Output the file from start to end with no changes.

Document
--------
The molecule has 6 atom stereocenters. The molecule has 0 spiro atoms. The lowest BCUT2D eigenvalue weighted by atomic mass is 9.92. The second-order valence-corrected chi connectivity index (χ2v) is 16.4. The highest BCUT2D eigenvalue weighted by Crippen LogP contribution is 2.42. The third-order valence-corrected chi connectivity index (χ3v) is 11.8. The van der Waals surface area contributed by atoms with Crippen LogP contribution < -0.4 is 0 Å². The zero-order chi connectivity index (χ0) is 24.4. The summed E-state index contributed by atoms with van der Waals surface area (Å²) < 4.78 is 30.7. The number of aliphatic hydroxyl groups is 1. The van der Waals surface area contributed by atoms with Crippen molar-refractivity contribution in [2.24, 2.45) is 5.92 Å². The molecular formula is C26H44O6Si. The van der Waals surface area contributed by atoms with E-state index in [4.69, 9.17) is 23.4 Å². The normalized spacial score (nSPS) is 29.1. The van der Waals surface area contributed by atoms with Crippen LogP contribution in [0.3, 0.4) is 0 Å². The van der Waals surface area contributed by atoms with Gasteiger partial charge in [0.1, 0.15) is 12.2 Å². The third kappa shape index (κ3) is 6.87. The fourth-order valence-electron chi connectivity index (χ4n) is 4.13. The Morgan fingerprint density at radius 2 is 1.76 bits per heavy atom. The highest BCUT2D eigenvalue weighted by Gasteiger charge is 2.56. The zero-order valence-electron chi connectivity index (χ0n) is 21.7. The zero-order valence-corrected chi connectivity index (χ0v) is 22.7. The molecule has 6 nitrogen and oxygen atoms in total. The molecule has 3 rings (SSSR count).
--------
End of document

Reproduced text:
The molecule has 6 atom stereocenters. The molecule has 0 spiro atoms. The lowest BCUT2D eigenvalue weighted by atomic mass is 9.92. The second-order valence-corrected chi connectivity index (χ2v) is 16.4. The highest BCUT2D eigenvalue weighted by Crippen LogP contribution is 2.42. The third-order valence-corrected chi connectivity index (χ3v) is 11.8. The van der Waals surface area contributed by atoms with Crippen LogP contribution < -0.4 is 0 Å². The zero-order chi connectivity index (χ0) is 24.4. The summed E-state index contributed by atoms with van der Waals surface area (Å²) < 4.78 is 30.7. The number of aliphatic hydroxyl groups is 1. The van der Waals surface area contributed by atoms with Crippen molar-refractivity contribution in [2.24, 2.45) is 5.92 Å². The molecular formula is C26H44O6Si. The van der Waals surface area contributed by atoms with E-state index in [4.69, 9.17) is 23.4 Å². The normalized spacial score (nSPS) is 29.1. The van der Waals surface area contributed by atoms with Crippen LogP contribution in [0.3, 0.4) is 0 Å². The van der Waals surface area contributed by atoms with Gasteiger partial charge in [0.1, 0.15) is 12.2 Å². The third kappa shape index (κ3) is 6.87. The fourth-order valence-electron chi connectivity index (χ4n) is 4.13. The Morgan fingerprint density at radius 2 is 1.76 bits per heavy atom. The highest BCUT2D eigenvalue weighted by Gasteiger charge is 2.56. The zero-order valence-electron chi connectivity index (χ0n) is 21.7. The zero-order valence-corrected chi connectivity index (χ0v) is 22.7. The molecule has 6 nitrogen and oxygen atoms in total. The molecule has 3 rings (SSSR count).